A lot of progress already has been made in the fight against the high maternal deaths since the Millennium Development Goals (MDG’s). Unfortunately, in Africa this positive development is lagging behind. The maternal death rate is still 14 times higher in developing countries and only half the women in developing countries receive the healthcare they need. As part of the Sustainable Development Goals (SDG’s) the international community aims to decrease the worldwide maternal death rate to 70 per 100,000 births. It is currently estimated that one midwife can look after 500 mothers every year and safely deliver at least 100 babies. When educated to international standards and within a fully functional health system, midwives can provide about 90% of the essential care to women and new-borns and can potentially reduce maternal and new-born deaths by two thirds. There is an urgent need to do more, it is simply unacceptable that in the 21st century so many women suffer and die when simple affordable solutions are at hand. Most of the deaths can be prevented by affordable training and equipment saves lives.

Key areas for improvement

We recognise three crucial environments for pregnant women in which we can make improvements: in the village, during their journey from the village to the health clinic or in the health clinic. In the villages, the presence of traditional birth attendants can make an important difference. They are trusted by the local community and can help with relatively simple problems. Traditional birth attendants offer advice to women during their pregnancy and refer them to a health clinic for medical treatment if necessary. Many pregnant women are not able to reach a health clinic in time, because of poor infrastructure, or lack of transport or money. A solution for this problem is the construction of special houses where pregnant women can spent the last period of their pregnancy. Pregnant women with possible complications often choose to stay in these houses. In case complications occur during their pregnancy or childbirth, the women can reach the health clinic fast. In many health clinics in Africa there is a shortage of skilled health workers. The clinics are often not well equipped and they lack medicines, therefore it is often difficult to diagnose and treat their patients efficiently. Increasing the number of skilled midwives to provide basic and comprehensive emergency and obstetric services is therefore key to preventing maternal deaths. Just as important is the provision of basic medical supplies to health clinics and hospitals.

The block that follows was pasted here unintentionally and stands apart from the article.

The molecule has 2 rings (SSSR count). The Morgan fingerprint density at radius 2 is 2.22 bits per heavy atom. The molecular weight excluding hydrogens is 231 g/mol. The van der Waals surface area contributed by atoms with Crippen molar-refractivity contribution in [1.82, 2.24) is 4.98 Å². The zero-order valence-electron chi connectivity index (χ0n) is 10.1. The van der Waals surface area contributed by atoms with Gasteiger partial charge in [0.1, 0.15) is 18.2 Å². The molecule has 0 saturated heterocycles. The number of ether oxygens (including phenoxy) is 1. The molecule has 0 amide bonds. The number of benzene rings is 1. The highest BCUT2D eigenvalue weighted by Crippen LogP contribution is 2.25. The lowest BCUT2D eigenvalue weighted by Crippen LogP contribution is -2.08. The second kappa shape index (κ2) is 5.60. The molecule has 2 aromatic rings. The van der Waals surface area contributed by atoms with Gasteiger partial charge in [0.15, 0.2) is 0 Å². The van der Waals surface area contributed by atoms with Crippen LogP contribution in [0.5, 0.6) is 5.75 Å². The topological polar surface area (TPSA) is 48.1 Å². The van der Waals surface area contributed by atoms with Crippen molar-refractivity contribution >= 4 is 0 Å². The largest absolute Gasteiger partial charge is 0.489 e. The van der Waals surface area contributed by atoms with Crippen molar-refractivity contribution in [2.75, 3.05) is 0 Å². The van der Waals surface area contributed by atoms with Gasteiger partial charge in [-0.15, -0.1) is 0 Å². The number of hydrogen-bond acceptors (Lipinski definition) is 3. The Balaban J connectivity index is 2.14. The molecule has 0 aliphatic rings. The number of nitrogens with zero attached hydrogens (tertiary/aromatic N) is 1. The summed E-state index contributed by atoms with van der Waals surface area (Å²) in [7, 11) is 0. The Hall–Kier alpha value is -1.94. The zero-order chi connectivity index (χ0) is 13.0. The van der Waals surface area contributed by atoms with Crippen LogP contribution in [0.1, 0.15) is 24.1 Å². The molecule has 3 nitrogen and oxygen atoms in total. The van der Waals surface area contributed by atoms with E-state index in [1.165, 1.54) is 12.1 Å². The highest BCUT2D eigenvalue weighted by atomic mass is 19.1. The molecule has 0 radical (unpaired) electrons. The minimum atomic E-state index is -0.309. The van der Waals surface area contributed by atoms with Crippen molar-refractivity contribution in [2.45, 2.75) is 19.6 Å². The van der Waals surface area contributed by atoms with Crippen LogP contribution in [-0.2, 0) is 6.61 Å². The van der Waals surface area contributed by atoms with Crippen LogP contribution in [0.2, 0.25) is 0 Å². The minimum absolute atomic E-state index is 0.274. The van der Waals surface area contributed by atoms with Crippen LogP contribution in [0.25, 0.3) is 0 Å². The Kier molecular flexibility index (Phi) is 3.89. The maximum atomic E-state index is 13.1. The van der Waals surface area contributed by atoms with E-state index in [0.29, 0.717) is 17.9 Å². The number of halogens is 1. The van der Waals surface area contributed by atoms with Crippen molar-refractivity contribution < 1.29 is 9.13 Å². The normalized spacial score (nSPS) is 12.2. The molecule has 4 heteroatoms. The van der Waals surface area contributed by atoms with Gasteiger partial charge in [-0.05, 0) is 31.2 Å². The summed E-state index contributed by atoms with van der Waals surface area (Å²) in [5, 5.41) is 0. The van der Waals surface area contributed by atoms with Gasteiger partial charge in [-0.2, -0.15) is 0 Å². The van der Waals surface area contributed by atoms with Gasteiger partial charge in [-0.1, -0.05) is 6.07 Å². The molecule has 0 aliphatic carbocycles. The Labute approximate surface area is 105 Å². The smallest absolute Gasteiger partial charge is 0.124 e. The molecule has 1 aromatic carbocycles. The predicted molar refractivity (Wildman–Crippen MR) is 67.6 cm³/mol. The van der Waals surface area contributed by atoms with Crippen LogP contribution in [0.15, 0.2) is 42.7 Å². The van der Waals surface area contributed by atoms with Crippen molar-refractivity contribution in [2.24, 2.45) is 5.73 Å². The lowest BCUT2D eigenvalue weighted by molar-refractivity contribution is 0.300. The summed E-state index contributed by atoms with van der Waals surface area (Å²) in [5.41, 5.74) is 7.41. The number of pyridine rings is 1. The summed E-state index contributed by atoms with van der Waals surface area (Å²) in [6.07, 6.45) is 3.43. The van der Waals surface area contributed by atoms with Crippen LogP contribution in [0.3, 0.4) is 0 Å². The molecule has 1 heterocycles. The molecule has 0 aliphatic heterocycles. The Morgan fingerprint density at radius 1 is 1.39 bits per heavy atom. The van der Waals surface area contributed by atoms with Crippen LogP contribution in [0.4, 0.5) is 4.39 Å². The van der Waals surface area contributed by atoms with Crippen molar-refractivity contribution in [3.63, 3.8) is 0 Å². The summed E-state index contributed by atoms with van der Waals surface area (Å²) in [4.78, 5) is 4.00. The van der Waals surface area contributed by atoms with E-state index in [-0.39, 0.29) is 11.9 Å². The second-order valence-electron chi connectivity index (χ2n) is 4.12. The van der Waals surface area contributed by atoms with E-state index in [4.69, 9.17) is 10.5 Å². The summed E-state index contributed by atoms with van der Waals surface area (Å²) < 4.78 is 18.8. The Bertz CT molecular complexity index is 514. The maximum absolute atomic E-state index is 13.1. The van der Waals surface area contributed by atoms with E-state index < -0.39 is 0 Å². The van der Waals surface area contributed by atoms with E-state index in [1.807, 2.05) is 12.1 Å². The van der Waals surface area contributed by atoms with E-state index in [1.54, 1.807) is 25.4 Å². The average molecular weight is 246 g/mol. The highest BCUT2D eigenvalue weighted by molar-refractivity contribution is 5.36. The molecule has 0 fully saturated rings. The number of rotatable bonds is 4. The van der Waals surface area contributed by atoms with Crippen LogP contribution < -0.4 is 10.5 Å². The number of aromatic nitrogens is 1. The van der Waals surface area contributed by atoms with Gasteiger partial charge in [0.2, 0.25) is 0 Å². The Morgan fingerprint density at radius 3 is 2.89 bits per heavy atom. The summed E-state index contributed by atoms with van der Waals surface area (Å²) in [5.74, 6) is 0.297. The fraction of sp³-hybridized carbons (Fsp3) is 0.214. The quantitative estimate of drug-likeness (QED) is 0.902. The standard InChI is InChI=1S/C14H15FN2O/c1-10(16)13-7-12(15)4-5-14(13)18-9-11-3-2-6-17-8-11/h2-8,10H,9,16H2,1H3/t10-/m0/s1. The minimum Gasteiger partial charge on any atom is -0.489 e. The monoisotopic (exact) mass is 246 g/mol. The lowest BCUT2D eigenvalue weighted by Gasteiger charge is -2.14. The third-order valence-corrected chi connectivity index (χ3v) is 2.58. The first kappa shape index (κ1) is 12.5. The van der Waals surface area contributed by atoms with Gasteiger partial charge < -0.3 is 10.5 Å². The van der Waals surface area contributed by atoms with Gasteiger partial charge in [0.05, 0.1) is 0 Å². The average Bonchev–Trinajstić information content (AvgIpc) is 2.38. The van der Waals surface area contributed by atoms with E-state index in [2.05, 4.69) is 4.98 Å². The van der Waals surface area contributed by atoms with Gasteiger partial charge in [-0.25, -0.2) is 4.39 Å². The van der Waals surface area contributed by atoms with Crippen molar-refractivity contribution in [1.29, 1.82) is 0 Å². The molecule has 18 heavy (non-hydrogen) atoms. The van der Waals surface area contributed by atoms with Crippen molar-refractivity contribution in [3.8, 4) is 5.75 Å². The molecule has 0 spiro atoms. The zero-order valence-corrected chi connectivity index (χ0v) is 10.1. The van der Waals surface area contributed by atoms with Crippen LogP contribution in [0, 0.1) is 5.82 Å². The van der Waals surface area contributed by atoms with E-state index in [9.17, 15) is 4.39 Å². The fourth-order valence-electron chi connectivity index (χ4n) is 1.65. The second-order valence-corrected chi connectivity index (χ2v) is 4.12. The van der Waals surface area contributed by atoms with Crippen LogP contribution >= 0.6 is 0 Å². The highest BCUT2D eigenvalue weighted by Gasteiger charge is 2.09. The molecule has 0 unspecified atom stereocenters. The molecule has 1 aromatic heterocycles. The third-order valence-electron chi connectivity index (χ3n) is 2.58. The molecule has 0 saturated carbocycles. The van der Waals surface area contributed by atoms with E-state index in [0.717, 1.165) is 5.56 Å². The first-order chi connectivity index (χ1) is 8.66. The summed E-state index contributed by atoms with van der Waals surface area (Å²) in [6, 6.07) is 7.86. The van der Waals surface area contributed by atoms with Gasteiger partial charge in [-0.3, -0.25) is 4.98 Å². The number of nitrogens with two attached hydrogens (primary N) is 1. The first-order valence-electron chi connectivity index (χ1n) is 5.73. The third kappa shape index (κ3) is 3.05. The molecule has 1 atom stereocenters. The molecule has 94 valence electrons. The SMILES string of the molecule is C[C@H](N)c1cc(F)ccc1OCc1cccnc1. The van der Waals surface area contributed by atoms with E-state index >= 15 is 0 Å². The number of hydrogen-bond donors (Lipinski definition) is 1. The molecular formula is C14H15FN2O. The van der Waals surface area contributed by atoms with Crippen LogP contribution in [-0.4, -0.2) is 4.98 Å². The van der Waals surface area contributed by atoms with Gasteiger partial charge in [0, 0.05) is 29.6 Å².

Healthy mothers and healthy babies

One of the directors from the before mentioned ngo in Kenya, explains why so many women die during childbirth and he emphasises the differences between Africa and the developed world. “Women in the developed world take for granted, for example skilled midwives, an obstetrician and operating theatre if needed, antibiotics and medicines to ensure that potential complications can be treated rapidly. All these apparently basic things are regarded as great luxury in large parts of Africa.” Common complications like obstructed labour, severe bleeding and infections can be treated effectively when there are trained health workers with basic medicines and equipment. But these complications can be life threatening elsewhere. “In Africa there are simply not enough health workers or basic services; the continent has just three per cent of the world’s health workforce. So mothers and babies die, even if they do eventually reach a hospital or clinic.”